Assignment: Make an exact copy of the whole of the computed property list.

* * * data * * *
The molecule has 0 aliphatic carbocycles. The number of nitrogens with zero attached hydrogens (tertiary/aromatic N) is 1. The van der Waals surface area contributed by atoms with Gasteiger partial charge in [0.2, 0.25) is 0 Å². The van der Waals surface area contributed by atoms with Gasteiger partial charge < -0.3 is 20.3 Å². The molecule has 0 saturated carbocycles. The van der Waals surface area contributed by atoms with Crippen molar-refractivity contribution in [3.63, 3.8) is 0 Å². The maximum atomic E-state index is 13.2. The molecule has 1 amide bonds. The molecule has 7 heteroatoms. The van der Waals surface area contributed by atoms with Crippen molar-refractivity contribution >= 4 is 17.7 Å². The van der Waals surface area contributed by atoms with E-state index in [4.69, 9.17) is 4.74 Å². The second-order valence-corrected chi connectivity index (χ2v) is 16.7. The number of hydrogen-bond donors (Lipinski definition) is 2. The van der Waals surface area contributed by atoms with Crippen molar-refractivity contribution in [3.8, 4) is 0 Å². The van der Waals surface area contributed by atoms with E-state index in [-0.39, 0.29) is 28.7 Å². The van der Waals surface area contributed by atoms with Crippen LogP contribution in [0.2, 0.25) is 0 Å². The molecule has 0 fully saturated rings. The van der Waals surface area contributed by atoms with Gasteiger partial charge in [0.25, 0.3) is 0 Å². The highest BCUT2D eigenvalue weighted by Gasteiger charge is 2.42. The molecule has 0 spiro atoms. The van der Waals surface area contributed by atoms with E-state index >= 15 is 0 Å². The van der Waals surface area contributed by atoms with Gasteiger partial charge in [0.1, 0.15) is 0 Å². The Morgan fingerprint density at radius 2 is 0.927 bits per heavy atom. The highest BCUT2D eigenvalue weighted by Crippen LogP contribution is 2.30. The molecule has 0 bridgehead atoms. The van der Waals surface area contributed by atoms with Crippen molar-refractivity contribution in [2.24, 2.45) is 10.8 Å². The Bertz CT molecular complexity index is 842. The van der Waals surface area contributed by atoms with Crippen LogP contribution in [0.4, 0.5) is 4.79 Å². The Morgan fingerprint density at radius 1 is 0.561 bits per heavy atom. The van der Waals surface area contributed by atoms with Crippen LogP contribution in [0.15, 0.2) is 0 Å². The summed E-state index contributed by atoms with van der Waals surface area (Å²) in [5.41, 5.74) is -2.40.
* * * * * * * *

The molecule has 0 aliphatic carbocycles. The number of nitrogens with zero attached hydrogens (tertiary/aromatic N) is 1. The van der Waals surface area contributed by atoms with Gasteiger partial charge in [0.2, 0.25) is 0 Å². The van der Waals surface area contributed by atoms with Gasteiger partial charge < -0.3 is 20.3 Å². The molecule has 0 saturated carbocycles. The van der Waals surface area contributed by atoms with Crippen molar-refractivity contribution in [3.63, 3.8) is 0 Å². The maximum atomic E-state index is 13.2. The molecule has 1 amide bonds. The molecule has 7 heteroatoms. The van der Waals surface area contributed by atoms with Crippen molar-refractivity contribution >= 4 is 17.7 Å². The van der Waals surface area contributed by atoms with E-state index in [4.69, 9.17) is 4.74 Å². The second-order valence-corrected chi connectivity index (χ2v) is 16.7. The number of hydrogen-bond donors (Lipinski definition) is 2. The van der Waals surface area contributed by atoms with Crippen molar-refractivity contribution in [3.8, 4) is 0 Å². The van der Waals surface area contributed by atoms with E-state index in [-0.39, 0.29) is 28.7 Å². The van der Waals surface area contributed by atoms with Crippen LogP contribution in [0.2, 0.25) is 0 Å². The molecule has 0 fully saturated rings. The van der Waals surface area contributed by atoms with Gasteiger partial charge in [0.25, 0.3) is 0 Å². The highest BCUT2D eigenvalue weighted by Gasteiger charge is 2.42. The molecule has 0 spiro atoms. The van der Waals surface area contributed by atoms with E-state index >= 15 is 0 Å². The van der Waals surface area contributed by atoms with Gasteiger partial charge in [0.1, 0.15) is 0 Å². The Morgan fingerprint density at radius 2 is 0.927 bits per heavy atom. The highest BCUT2D eigenvalue weighted by Crippen LogP contribution is 2.30. The molecule has 0 bridgehead atoms. The van der Waals surface area contributed by atoms with Crippen molar-refractivity contribution in [2.24, 2.45) is 10.8 Å². The Bertz CT molecular complexity index is 842. The van der Waals surface area contributed by atoms with Crippen LogP contribution in [0.4, 0.5) is 4.79 Å². The Morgan fingerprint density at radius 1 is 0.561 bits per heavy atom. The van der Waals surface area contributed by atoms with Crippen LogP contribution in [0.15, 0.2) is 0 Å². The summed E-state index contributed by atoms with van der Waals surface area (Å²) in [5.41, 5.74) is -2.40.